multi sub truncate(Numeric(Cool))

Coerces the invocant (or in sub form, its argument) to Numeric, and rounds it towards zero.

say 1.2.truncate        # 1
say truncate -1.2;      # -1

routine ord

method ord()
sub ord(Str(Cool))

Coerces the invocant (or in sub form, its argument) to Str, and returns the Unicode code point, number of the code point.

say 'a'.ord;            # 65

The inverse operation is chr.

Mnemonic: returns an ordinal number

routine chr

method chr()
sub chr(Int(Cool))

Coerces the invocant (or in sub form, its argument) to Int, interprets it as a Unicode code points, and returns a string made of that code point.

say '65'.chr;       # A

The inverse operation is ord.

Mnemonic: turns an integer into a character.

routine chars

method chars()
sub chars(Str(Cool))

Coerces the invocant (or in sub form, its argument) to Str, and returns the number of characters in the string. Characters should actually be grapheme clusters, though current implementations erroneously count codepoints instead.

say 'møp'.chars;    # 3

routine codes

method codes()
sub codes(Str(Cool))

Coerces the invocant (or in sub form, its argument) to Str, and returns the number of Unicode code points.

say 'møp'.codes;    # 3

routine flip

method flip()
sub flip(Str(Cool))

Coerces the invocant (or in sub form, its argument) to Str, and returns a reversed version.

say 421.flip;       # 124

routine trim

method trim()
sub trim(Str(Cool))

Coerces the invocant (or in sub form, its argument) to Str, and returns the string with both leading and trailing whitespace stripped.

my $stripped = '  abc '.trim;
say "<$stripped>";          # <abc>

routine trim-leading

method trim-leading()
sub trim-leading(Str(Cool))

Coerces the invocant (or in sub form, its argument) to Str, and returns the string with leading whitespace stripped.

my $stripped = '  abc '.trim-leading;
say "<$stripped>";          # <abc >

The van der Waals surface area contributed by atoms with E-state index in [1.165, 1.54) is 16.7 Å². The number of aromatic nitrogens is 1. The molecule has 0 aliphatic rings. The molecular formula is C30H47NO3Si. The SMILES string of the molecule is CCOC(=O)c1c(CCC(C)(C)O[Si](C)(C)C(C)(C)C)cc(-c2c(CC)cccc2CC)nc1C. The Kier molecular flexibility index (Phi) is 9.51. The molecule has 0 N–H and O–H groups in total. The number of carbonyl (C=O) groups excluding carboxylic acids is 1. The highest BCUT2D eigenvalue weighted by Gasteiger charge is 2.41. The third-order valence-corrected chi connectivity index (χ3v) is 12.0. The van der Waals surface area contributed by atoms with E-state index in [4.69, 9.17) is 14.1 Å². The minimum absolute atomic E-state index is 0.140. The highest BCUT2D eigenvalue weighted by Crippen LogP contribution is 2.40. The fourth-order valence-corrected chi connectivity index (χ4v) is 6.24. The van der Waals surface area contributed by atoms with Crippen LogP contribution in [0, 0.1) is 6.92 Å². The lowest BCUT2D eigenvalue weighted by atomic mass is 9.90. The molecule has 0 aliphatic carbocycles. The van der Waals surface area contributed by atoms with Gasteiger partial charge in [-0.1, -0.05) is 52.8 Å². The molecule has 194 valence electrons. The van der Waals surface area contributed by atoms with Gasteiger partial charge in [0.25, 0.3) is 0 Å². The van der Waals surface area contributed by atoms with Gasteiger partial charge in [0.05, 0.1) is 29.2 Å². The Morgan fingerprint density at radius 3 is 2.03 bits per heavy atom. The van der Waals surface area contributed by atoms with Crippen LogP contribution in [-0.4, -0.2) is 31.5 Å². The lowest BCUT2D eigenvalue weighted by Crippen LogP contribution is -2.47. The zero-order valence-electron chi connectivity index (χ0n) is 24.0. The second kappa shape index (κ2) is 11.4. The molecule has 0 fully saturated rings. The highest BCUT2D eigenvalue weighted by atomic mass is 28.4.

routine trim-trailing

method trim-trailing()
sub trim-trailing(Str(Cool))

Coerces the invocant (or in sub form, its argument) to Str, and returns the string with both leading and trailing whitespace stripped.

my $stripped = '  abc '.trim-trailing;
say "<$stripped>";          # <  abc>

routine lc

method lc()
sub lc(Str(Cool))

Coerces the invocant (or in sub form, its argument) to Str, and returns it case-folded to lower case.

say "ABC".lc;       # abc

routine uc

method uc()
sub uc(Str(Cool))

Coerces the invocant (or in sub form, its argument) to Str, and returns it case-folded to upper case (capital letters).

say "Abc".uc;       # ABC

routine tc

method tc()
sub tc(Str(Cool))

Coerces the invocant (or in sub form, its argument) to Str, and returns it with the first letter case-folded to title case (or where not available, upper case).

say "abC".tc;       # AbC

routine tclc

method tclc()
sub tclc(Str(Cool))

Coerces the invocant (or in sub form, its argument) to Str, and returns it with the first letter case-folded to title case (or where not available, upper case), and the rest of the string case-folded to lower case..

say 'abC'.tclc;     # Abc

routine wordcase

method wordcase(:&filter = &tclc, Mu :$where = True)
sub wordcase(Str(Cool) $input, :&filter = &tclc, Mu :$where = True)

Coerces the invocant (or in sub form, the first argument) to Str, and filters each word that smart-matches against $where through the &filter. With the default filter (first character to upper case, rest to lower) and matcher (which accepts everything), this title-cases each word:

say "perl 6 programming".wordcase;      # Perl 6 Programming

With a mather: